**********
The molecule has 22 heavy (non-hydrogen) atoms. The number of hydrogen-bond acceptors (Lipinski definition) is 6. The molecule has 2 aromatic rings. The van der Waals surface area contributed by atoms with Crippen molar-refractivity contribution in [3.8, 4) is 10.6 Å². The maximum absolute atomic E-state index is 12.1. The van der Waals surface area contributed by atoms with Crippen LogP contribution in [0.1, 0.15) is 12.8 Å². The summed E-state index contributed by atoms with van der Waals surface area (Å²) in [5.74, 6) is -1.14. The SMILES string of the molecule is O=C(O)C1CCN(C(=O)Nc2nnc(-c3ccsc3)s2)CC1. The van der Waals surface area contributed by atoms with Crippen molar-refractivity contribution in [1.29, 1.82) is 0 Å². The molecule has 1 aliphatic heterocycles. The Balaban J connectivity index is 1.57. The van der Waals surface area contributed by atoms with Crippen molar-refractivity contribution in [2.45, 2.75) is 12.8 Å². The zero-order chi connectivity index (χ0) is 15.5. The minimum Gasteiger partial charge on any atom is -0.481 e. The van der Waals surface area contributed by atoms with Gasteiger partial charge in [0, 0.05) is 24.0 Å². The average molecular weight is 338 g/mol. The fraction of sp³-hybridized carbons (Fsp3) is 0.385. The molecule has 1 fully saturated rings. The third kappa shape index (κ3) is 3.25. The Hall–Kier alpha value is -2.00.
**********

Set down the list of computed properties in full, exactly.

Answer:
The molecule has 22 heavy (non-hydrogen) atoms. The number of hydrogen-bond acceptors (Lipinski definition) is 6. The molecule has 2 aromatic rings. The van der Waals surface area contributed by atoms with Crippen molar-refractivity contribution in [3.8, 4) is 10.6 Å². The maximum absolute atomic E-state index is 12.1. The van der Waals surface area contributed by atoms with Crippen LogP contribution in [0.1, 0.15) is 12.8 Å². The summed E-state index contributed by atoms with van der Waals surface area (Å²) in [5.74, 6) is -1.14. The SMILES string of the molecule is O=C(O)C1CCN(C(=O)Nc2nnc(-c3ccsc3)s2)CC1. The van der Waals surface area contributed by atoms with Crippen molar-refractivity contribution in [1.29, 1.82) is 0 Å². The molecule has 1 aliphatic heterocycles. The Balaban J connectivity index is 1.57. The van der Waals surface area contributed by atoms with Crippen molar-refractivity contribution in [2.45, 2.75) is 12.8 Å². The zero-order chi connectivity index (χ0) is 15.5. The minimum Gasteiger partial charge on any atom is -0.481 e. The van der Waals surface area contributed by atoms with Gasteiger partial charge in [0, 0.05) is 24.0 Å². The average molecular weight is 338 g/mol. The fraction of sp³-hybridized carbons (Fsp3) is 0.385. The molecule has 1 fully saturated rings. The third kappa shape index (κ3) is 3.25. The Hall–Kier alpha value is -2.00.